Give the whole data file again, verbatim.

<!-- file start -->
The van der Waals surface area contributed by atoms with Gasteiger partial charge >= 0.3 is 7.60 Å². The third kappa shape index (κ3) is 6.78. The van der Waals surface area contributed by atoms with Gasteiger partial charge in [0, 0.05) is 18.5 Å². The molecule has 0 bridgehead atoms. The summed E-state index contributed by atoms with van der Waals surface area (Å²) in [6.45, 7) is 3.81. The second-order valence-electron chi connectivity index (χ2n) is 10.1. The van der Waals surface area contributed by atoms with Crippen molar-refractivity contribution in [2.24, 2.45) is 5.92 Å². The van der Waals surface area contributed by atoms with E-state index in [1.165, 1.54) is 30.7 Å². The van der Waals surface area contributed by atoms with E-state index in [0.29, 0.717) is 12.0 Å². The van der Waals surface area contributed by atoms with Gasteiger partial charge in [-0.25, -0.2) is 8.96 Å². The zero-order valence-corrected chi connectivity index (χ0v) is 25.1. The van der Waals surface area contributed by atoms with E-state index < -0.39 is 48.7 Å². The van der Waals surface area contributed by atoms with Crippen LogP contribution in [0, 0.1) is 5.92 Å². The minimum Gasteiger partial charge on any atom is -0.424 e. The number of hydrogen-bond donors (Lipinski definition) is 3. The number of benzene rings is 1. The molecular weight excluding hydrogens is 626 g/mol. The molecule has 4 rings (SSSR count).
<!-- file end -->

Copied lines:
The van der Waals surface area contributed by atoms with Gasteiger partial charge >= 0.3 is 7.60 Å². The third kappa shape index (κ3) is 6.78. The van der Waals surface area contributed by atoms with Gasteiger partial charge in [0, 0.05) is 18.5 Å². The molecule has 0 bridgehead atoms. The summed E-state index contributed by atoms with van der Waals surface area (Å²) in [6.45, 7) is 3.81. The second-order valence-electron chi connectivity index (χ2n) is 10.1. The van der Waals surface area contributed by atoms with Crippen molar-refractivity contribution in [2.24, 2.45) is 5.92 Å². The van der Waals surface area contributed by atoms with E-state index in [1.165, 1.54) is 30.7 Å². The van der Waals surface area contributed by atoms with E-state index in [0.29, 0.717) is 12.0 Å². The van der Waals surface area contributed by atoms with Gasteiger partial charge in [-0.25, -0.2) is 8.96 Å². The zero-order valence-corrected chi connectivity index (χ0v) is 25.1. The van der Waals surface area contributed by atoms with E-state index < -0.39 is 48.7 Å². The van der Waals surface area contributed by atoms with Crippen LogP contribution in [0, 0.1) is 5.92 Å². The minimum Gasteiger partial charge on any atom is -0.424 e. The number of hydrogen-bond donors (Lipinski definition) is 3. The number of benzene rings is 1. The molecular weight excluding hydrogens is 626 g/mol. The molecule has 4 rings (SSSR count).